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Dochon arabice milium.


Dochon ABC efp | ms. j has Dochum or -imion marked as invalid and on written above it.
Also in j there is a reference written by a different hand in the righthand margin: ‘vide dolin’. Cf. Dolin].


Dochon is Arabic for Latin milium {"millet"}.


Wehr (1976): ﺩﺧﻦ /duḫn/ "pearl millet, dukhn".
Siggel (1950: 35): ﺩﺧﻦ /duḫn/ Holcus duchna Forsk. (Gram.)

The Vocabulista glossary [[1]] ed. Schiaparelli (1871: 476) shows a word form that is closer to Simon's transcription: MILIUM {ﺩﺧﻨﺔ /duḫna/} ﺩﺧﻦ /duḫun/.

Also Karbstein (2002: 108): “2) Hirse {i.e. ‘millet’} Panicum L. ﻦﺧ ﺩ /duḫun/ and p. 105: “12) Hirse {‘mille’”} Panicum L. ﺩﺧﻮﻥ /duḫūn/.

See also Corriente (1997: 175), s.v. *(DXN).

Botanical identification:

The millets do not form a taxonomic group because they are composed of different not even necessarily related genera. But they all are small-seeded grass species of cereal crops, grown for food and fodder.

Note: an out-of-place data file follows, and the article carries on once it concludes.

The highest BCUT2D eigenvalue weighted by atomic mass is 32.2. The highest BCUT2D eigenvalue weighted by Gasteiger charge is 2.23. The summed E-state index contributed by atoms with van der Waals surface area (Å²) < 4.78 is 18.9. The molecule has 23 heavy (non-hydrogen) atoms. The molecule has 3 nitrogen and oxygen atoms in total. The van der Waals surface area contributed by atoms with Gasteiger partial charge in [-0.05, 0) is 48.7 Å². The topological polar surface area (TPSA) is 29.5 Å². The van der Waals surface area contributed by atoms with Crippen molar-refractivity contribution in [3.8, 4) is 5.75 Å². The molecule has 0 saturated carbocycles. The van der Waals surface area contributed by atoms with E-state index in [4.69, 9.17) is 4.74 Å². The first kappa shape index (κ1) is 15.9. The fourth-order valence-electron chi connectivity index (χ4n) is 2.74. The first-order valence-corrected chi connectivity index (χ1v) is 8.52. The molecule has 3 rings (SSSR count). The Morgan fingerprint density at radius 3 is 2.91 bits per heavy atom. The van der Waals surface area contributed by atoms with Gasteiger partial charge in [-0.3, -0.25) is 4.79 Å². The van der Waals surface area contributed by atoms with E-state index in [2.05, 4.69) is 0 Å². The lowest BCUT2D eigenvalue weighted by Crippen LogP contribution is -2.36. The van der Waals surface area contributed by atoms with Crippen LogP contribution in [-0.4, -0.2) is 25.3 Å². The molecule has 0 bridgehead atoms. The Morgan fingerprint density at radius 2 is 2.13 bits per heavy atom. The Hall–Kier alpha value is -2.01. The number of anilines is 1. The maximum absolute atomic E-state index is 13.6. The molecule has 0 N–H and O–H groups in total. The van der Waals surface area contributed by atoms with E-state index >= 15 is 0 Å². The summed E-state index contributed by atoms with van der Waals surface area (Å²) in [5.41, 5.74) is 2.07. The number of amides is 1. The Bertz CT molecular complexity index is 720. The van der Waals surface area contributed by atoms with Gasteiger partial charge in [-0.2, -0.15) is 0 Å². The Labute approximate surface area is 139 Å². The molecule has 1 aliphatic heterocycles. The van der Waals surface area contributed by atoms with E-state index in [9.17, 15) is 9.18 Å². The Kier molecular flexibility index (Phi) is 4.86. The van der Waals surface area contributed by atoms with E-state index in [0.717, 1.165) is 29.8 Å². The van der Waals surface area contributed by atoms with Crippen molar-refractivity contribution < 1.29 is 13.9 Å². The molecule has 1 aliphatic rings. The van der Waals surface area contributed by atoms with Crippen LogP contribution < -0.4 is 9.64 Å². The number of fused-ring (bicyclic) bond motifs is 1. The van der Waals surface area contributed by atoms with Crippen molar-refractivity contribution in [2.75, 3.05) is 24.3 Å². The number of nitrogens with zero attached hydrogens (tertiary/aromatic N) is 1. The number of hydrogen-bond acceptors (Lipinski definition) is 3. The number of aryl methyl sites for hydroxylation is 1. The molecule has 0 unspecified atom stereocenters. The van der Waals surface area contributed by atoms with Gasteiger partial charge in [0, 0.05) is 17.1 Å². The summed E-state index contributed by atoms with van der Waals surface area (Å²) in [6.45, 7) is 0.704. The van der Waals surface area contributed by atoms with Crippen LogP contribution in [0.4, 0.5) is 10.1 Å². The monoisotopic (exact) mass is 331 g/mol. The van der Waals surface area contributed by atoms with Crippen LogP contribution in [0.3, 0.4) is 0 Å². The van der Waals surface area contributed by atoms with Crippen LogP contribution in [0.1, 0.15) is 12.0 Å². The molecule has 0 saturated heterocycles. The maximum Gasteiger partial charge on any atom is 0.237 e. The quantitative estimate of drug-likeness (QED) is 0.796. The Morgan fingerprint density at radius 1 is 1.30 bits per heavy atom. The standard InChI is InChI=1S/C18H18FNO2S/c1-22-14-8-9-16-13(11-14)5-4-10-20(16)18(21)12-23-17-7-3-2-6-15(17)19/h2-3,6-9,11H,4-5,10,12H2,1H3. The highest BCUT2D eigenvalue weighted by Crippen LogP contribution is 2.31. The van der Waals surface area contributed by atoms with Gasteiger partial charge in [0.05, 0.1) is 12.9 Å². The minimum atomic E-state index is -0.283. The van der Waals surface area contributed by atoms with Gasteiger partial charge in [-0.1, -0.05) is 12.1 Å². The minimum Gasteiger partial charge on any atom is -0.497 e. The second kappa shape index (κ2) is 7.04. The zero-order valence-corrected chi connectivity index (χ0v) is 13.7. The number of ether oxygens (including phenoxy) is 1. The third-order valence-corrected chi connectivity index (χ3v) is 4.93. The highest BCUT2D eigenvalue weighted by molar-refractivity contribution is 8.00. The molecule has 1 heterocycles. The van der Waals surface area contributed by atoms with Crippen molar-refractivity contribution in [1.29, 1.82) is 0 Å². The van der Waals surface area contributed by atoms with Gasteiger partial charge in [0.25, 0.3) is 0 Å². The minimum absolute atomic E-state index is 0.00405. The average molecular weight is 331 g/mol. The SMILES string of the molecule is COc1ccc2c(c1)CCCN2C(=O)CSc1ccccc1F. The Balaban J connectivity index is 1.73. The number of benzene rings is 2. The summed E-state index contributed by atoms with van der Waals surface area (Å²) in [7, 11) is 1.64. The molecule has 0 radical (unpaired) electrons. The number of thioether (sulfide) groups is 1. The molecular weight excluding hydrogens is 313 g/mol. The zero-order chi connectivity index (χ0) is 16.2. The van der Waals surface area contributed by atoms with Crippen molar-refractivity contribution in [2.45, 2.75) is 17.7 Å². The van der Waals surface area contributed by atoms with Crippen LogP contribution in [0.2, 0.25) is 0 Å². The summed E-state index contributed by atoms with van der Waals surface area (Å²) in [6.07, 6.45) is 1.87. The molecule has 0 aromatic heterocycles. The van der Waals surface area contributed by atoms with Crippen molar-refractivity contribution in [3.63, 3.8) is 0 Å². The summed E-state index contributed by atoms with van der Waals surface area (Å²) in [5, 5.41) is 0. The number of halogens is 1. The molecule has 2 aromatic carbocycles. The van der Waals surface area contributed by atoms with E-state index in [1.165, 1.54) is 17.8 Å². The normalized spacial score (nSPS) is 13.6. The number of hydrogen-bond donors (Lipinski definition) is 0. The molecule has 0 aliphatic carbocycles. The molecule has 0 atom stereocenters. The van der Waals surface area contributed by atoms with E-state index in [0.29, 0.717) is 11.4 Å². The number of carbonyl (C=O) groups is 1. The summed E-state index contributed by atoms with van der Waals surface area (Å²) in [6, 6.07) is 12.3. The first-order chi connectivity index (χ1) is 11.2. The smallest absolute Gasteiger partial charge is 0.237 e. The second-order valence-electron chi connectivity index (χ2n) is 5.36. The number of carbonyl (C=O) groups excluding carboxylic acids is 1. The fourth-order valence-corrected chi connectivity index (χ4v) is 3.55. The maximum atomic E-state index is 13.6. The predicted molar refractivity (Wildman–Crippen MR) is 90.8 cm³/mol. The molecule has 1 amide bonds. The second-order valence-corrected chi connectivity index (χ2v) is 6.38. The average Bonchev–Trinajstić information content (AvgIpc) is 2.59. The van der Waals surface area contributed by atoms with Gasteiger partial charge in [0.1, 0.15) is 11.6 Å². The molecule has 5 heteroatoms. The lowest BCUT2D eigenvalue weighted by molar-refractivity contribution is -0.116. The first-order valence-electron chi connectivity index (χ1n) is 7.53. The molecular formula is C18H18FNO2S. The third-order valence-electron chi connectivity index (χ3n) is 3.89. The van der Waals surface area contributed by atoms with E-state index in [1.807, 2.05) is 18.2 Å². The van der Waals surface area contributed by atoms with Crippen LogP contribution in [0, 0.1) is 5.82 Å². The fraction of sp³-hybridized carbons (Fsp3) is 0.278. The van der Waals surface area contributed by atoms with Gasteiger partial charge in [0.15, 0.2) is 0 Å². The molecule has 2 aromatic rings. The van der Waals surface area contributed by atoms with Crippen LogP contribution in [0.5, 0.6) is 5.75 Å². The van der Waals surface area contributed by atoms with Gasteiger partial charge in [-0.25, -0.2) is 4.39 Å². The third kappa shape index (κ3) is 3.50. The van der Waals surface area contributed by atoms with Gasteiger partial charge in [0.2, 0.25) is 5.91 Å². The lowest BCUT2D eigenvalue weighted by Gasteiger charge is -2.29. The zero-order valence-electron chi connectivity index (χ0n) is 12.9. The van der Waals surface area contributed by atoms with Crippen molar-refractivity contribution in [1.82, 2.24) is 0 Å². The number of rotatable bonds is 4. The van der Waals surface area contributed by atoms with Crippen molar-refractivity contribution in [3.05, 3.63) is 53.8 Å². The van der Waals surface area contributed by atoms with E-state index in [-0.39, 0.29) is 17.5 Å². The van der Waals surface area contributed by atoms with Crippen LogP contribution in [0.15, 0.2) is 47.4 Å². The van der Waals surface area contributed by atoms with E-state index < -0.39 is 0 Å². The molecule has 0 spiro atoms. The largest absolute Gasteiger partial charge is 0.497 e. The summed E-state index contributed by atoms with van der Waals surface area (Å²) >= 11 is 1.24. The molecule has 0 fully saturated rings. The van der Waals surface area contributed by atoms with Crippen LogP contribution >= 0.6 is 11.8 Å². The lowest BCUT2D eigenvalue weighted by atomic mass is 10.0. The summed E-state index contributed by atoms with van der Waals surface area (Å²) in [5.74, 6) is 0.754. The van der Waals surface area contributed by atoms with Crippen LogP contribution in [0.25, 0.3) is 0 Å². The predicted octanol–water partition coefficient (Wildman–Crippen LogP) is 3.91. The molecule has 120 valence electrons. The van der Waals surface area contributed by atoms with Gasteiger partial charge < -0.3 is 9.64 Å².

Most millet species can be grown in areas where other cereals cannot succeed. They can adapt to many types of soil, even poor soil, have a short growing season and need little water, making them drought-resistant. Some varieties have been grown since prehistoric times.
Wehr's identification of ﺩﺧﻦ /duḫn/ as "pearl millet" is less probable, since this form of millet, Pennisetum glaucum (L.) R.Br. is mainly grown in sub-Saharan Africa and India.
The most likely millet Simon had in mind was Panicum miliaceum L., "common or broomcorn millet". Zohary, Hopf & Weiss (2012: 69) call it "the true millet of classic times (the Romans' milium and the Hebrews' dokhan), and it is grown widely in the Middle East. Weedy forms of P. miliaceum occur in large areas of central Asia, perhaps indicating that the wild ancestor species might have originated from there.

WilfGunther 17:54, 8 July 2014 (BST)

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